A Brief History of Employee Recognition
In 1948, Arthur Parker Terryberry wrote, “It has been my opinion that a man should be rewarded for the work he does — both as to quality and quantity — this is fundamentally the American principle.”
A.P Terryberry wrote that letter as the 2nd generation owner of the employee recognition provider Terryberry (that’s us) exactly 30 years after the company had been founded by his father H.R. Terryberry. Today, Terryberry is renovating and expanding company headquarters in Michigan, and the build project has unearthed a good deal of Terryberry history about employee recognition from yesteryear. Join us on a journey back in the annals of time!
Over the course of the next 68 years since A.P.’s note, the company would remain on the forefront of the dynamic employee recognition industry. Many innovations have taken place in that space of time.
Employee recognition, which began as a North American concept, in recent decades has been embraced by businesses in Europe, Asia, South America and around the globe.
And Terryberry, which began as a small custom jewelry shop in Grand Rapids, Michigan, now operates 28 locations around the world.
Early on, employee recognition providers including Terryberry focused on the manufacture and distribution of awards, and specifically custom jewelry awards. Using an organization’s logo, a custom emblem would be made in silver or gold to be worn as a lapel pin, charm, or as a ring. These jewelry awards would be given to employees for reaching significant milestones,…tenure, safety or sales achievements typically. Often gemstones were added to signify varying levels of achievement: 1 diamond for 10 years of service, 2 diamonds for 15 years, and so on.
Today, award recipients still tour the Terryberry manufacturing facility to see their company’s custom jewelry awards being produced by jewelry artisans using time-honored methods. Award rings are cast using the venerable lost-wax process and stones are still set by hand. Many organizations today continue to provide their award recipients with custom jewelry, an award that honors tradition and creates a lasting symbol of the achievement.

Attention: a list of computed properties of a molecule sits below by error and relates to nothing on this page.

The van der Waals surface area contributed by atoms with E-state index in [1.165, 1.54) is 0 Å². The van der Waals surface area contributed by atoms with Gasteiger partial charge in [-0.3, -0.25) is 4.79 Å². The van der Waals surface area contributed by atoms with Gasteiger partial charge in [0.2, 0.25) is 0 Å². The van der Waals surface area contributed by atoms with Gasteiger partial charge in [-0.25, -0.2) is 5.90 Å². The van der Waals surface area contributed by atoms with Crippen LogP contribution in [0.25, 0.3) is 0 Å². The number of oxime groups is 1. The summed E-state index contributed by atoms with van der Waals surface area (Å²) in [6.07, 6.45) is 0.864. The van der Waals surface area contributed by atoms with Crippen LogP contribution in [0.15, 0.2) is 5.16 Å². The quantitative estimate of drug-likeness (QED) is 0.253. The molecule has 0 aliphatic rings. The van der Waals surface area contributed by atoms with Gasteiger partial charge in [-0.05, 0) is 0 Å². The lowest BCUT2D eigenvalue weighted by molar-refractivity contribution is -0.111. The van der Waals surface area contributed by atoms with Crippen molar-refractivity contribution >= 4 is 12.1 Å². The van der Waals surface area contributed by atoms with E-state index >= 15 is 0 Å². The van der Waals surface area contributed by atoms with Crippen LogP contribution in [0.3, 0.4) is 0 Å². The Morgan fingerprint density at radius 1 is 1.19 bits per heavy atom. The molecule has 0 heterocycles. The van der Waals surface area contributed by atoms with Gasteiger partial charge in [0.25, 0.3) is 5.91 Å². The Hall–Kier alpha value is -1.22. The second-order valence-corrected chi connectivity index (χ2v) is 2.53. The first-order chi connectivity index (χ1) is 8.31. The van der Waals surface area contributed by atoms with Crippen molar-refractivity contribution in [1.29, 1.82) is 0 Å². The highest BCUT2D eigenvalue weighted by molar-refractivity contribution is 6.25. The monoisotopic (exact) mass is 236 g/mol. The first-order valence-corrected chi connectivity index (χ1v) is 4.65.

As business evolved into the 1980s and 90s the makeup of a typical workplace evolved too, new generations of workers were added into the job pool, and the marketplace began to look for additional award options to appeal to diverse lifestyles and preferences. Employee Recognition providers responded by incorporating merchandise awards: clocks, sporting goods, electronics, kitchenware and so on. Often employees were given a choice of awards from a selection of similarly valued items. Merchandise awards could be customized with the organization’s corporate symbol to reinforce the recognition.
The new millennium brought a period of uncertainty. Y2K, the dot.com bubble, Enron, and of course the tragic events of 9/11 had the population reeling and many employers struggling. Joblessness climbed slowly during the early 2000’s and then skyrocketed to a peak during the great recession. While pay increases tapered and perks were cut, many employers looked to employee recognition as a way to show appreciation to their hardworking and loyal employees during tough times.
On the flip side, technology continued to advance, and employee recognition programs benefited. In the late 90s, award selection websites debuted making the process of redeeming awards quicker and simpler for recipients and program administrators. Soon Performance Points programs were developed, allowing employers to issue award points for specific achievements. Points could be banked and redeemed for incentives.
In recent years, the tides have turned in the job market, and the war for talent has resumed. At the same time, workers are more mobile, changing jobs more frequently than in previous generations. In preceding decades it wan’t until the 10 year milestone that employees were first recognized for their years of service in many cases. Today 3 years of service today is often considered by employees to be long term. Employers acknowledge the importance of bringing recognition into the onboarding process and reinforcing service recognition early on.
Social media has played a role in virtually all aspects of business and personal interactions, and employee recognition is no exception. Social media-style recognition sites, like Terryberry’s Give a WOW program provide an interface – available on desktop and mobile – where employees can recognize each other for great work in the moment. Recognition is posted to the company’s recognition feed, where peers can comment and applaud. A reflection of how personal and work life intertwine: some social media-style programs post a note of recognition on the individual’s personal social channels like Facebook and LinkedIn so that friends and family can participate in recognizing achievements.
More recent advancements include gamification, language and translation features, and advanced analytics. Reporting dashboards enable business leaders to understand objectively how employee recognition impacts their business over time and by department or location. Systems integration is also an important innovation, allowing employee recognition programs to be linked to existing HRIS platforms and enabling features like service awards, points, and peer recognition which previously existed in their own silos to be connected as one system.
At the end of the day, maybe the critical point isn’t what has changed over the years, but rather what hasn’t changed in employee recognition. 70 years later, Arthur Parker’s statement still resonates. Men and women still desire to be rewarded for the quality and quantity of their work. Fundamentally, employee recognition is still about communicating to others that they are valuable and valued.